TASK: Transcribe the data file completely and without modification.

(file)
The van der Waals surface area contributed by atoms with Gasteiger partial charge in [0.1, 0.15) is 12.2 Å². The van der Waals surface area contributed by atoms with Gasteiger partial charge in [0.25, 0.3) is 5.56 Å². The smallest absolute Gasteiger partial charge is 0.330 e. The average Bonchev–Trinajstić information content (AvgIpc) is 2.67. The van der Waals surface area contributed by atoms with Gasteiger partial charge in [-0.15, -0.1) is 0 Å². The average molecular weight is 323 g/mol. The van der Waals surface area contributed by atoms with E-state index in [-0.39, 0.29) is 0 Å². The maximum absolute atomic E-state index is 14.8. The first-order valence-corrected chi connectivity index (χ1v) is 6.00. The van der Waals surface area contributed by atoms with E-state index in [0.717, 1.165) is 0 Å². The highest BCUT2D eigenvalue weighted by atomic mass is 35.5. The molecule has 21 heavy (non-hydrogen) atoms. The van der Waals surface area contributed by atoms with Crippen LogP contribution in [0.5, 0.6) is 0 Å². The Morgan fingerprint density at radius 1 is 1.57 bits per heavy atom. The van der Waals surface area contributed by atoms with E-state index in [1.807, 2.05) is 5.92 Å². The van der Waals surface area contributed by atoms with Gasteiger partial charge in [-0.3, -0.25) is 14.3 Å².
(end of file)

The van der Waals surface area contributed by atoms with Gasteiger partial charge in [0.1, 0.15) is 12.2 Å². The van der Waals surface area contributed by atoms with Gasteiger partial charge in [0.25, 0.3) is 5.56 Å². The smallest absolute Gasteiger partial charge is 0.330 e. The average Bonchev–Trinajstić information content (AvgIpc) is 2.67. The van der Waals surface area contributed by atoms with Gasteiger partial charge in [-0.15, -0.1) is 0 Å². The average molecular weight is 323 g/mol. The van der Waals surface area contributed by atoms with E-state index in [-0.39, 0.29) is 0 Å². The maximum absolute atomic E-state index is 14.8. The first-order valence-corrected chi connectivity index (χ1v) is 6.00. The van der Waals surface area contributed by atoms with E-state index in [0.717, 1.165) is 0 Å². The highest BCUT2D eigenvalue weighted by atomic mass is 35.5. The molecule has 21 heavy (non-hydrogen) atoms. The van der Waals surface area contributed by atoms with Crippen LogP contribution in [0.5, 0.6) is 0 Å². The Morgan fingerprint density at radius 1 is 1.57 bits per heavy atom. The van der Waals surface area contributed by atoms with E-state index in [1.807, 2.05) is 5.92 Å². The van der Waals surface area contributed by atoms with Gasteiger partial charge in [-0.3, -0.25) is 14.3 Å².